The European Union is officially recommending that the 27-member bloc lift restrictions on US travelers, a long-anticipated move that will allow a return to near-normal travel with the continent for the first time since the pandemic began, according to diplomats.The European diplomats spoke on the condition of anonymity ahead of a formal announcement planned for Friday. EU ambassadors decided Wednesday to approve a proposal to add the United States — along with Taiwan, Saudi Arabia, and Serbia — to its “white list” of places where nonessential travelers are allowed in from across the bloc, sources said. Although this list is nonbinding, it seeks to harmonize travel rules across the European Union. Some European countries, including Greece, Portugal, and Spain, are already accepting vaccinated US travelers.
Ambassadors from the 27 EU countries approved a European Commission proposal from May 3 to loosen the criteria to determine “safe” countries and to let in fully vaccinated tourists from elsewhere.The full resumption of transatlantic travel still has one further hurdle: The United States has yet to say when it will reciprocally lift its ban on E.U. travelers, although that move is similarly expected within weeks.Inclusion on the “white list,” created in June 2020, means E.U. countries can accept travelers regardless of their vaccination status, although each individual country can set its own requirements for entry and quarantine. Australia, Israel, Japan and New Zealand are among the countries already on the list.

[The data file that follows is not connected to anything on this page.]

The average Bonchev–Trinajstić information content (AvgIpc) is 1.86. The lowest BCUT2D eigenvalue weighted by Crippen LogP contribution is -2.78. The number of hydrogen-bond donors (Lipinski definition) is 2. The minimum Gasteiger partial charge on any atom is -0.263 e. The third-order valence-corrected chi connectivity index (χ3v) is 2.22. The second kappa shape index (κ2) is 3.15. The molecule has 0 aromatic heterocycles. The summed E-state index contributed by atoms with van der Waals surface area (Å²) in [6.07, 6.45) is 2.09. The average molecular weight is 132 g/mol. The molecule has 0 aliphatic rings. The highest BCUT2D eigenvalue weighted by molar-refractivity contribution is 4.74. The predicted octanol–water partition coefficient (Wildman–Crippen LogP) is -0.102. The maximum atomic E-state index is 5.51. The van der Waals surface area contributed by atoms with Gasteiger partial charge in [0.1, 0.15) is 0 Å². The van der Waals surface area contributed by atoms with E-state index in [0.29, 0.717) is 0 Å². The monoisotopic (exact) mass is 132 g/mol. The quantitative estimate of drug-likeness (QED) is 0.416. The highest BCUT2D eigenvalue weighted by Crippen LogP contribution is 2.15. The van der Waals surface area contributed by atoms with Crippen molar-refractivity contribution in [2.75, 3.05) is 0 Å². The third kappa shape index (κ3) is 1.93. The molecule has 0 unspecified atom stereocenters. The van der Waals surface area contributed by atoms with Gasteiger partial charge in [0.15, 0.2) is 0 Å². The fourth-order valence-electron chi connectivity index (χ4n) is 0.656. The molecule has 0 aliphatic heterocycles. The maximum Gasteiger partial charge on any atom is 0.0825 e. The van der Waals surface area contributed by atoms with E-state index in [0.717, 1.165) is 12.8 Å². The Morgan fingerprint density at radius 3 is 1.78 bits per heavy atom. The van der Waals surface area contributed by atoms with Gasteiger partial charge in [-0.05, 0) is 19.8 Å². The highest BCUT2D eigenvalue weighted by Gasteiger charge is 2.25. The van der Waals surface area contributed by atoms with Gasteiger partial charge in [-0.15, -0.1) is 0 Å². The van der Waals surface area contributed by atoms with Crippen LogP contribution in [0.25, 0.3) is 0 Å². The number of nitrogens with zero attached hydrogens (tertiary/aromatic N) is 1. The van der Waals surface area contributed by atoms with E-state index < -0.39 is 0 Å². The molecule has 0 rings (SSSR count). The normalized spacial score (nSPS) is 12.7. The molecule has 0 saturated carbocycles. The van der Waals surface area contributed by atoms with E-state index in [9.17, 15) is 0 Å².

Under current restrictions, people from only seven countries, including Australia, Israel and Singapore, can enter the EU on holiday, regardless of whether they have been vaccinated. The current main criterion is that there should be no more than 25 new Covid-19 cases per 100,000 people in the previous 14 days. The trend should be stable or decreasing and there should be a sufficient number of tests, which would need to show a minimum percentage of negative tests. Variants of concern can be taken into account.
The resumption of travel will be a major boost to tourism-dependent economies across the continent. Following a slow start to vaccine rollouts, European officials and policymakers hope that the bloc will reach herd immunity by July. So far, around 45 percent of the nearly 450 million E.U. residents have been inoculated with at least one shot, and around half of those have been fully vaccinated.Earlier this week, the E.U. Parliament also formally approved legislation to create a digital certificate system starting July 1 that would scrap quarantine requirements for people who can prove they are vaccinated or that they have recently recovered from covid-19 or tested negative for the virus.